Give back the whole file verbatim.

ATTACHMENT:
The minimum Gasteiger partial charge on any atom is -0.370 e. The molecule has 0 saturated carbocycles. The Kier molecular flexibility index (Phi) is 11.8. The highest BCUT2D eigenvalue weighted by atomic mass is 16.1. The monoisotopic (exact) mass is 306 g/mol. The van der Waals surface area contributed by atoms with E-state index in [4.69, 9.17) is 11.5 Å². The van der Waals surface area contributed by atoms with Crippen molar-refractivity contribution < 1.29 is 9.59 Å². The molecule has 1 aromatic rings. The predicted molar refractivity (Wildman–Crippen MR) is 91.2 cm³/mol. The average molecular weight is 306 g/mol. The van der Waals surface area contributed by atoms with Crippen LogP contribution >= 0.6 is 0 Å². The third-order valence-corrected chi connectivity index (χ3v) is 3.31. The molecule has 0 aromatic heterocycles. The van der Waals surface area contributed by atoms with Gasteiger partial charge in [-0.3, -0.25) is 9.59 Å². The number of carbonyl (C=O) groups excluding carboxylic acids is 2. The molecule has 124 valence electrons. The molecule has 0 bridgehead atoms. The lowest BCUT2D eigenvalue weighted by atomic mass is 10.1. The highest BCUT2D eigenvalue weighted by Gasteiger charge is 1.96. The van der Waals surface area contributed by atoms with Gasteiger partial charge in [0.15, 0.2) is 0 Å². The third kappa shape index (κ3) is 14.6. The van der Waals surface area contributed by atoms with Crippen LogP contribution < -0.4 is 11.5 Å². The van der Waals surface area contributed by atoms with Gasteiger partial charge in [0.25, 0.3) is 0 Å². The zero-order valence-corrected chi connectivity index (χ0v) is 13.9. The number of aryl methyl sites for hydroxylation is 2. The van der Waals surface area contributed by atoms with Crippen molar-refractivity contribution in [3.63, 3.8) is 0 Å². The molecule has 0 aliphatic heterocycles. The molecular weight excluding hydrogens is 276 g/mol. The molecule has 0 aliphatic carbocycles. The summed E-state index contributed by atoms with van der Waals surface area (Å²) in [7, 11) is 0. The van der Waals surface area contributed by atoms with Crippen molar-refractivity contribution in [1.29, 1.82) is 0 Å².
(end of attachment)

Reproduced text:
The minimum Gasteiger partial charge on any atom is -0.370 e. The molecule has 0 saturated carbocycles. The Kier molecular flexibility index (Phi) is 11.8. The highest BCUT2D eigenvalue weighted by atomic mass is 16.1. The monoisotopic (exact) mass is 306 g/mol. The van der Waals surface area contributed by atoms with E-state index in [4.69, 9.17) is 11.5 Å². The van der Waals surface area contributed by atoms with Crippen molar-refractivity contribution < 1.29 is 9.59 Å². The molecule has 1 aromatic rings. The predicted molar refractivity (Wildman–Crippen MR) is 91.2 cm³/mol. The average molecular weight is 306 g/mol. The van der Waals surface area contributed by atoms with Crippen LogP contribution >= 0.6 is 0 Å². The third-order valence-corrected chi connectivity index (χ3v) is 3.31. The molecule has 0 aromatic heterocycles. The van der Waals surface area contributed by atoms with Gasteiger partial charge in [-0.3, -0.25) is 9.59 Å². The number of carbonyl (C=O) groups excluding carboxylic acids is 2. The molecule has 124 valence electrons. The molecule has 0 bridgehead atoms. The lowest BCUT2D eigenvalue weighted by atomic mass is 10.1. The highest BCUT2D eigenvalue weighted by Gasteiger charge is 1.96. The van der Waals surface area contributed by atoms with Gasteiger partial charge in [0.15, 0.2) is 0 Å². The third kappa shape index (κ3) is 14.6. The van der Waals surface area contributed by atoms with Crippen LogP contribution < -0.4 is 11.5 Å². The van der Waals surface area contributed by atoms with Gasteiger partial charge in [0.25, 0.3) is 0 Å². The zero-order valence-corrected chi connectivity index (χ0v) is 13.9. The number of aryl methyl sites for hydroxylation is 2. The van der Waals surface area contributed by atoms with Crippen molar-refractivity contribution in [3.63, 3.8) is 0 Å². The molecule has 0 aliphatic heterocycles. The molecular weight excluding hydrogens is 276 g/mol. The molecule has 0 aliphatic carbocycles. The summed E-state index contributed by atoms with van der Waals surface area (Å²) in [7, 11) is 0. The van der Waals surface area contributed by atoms with Crippen molar-refractivity contribution in [1.29, 1.82) is 0 Å².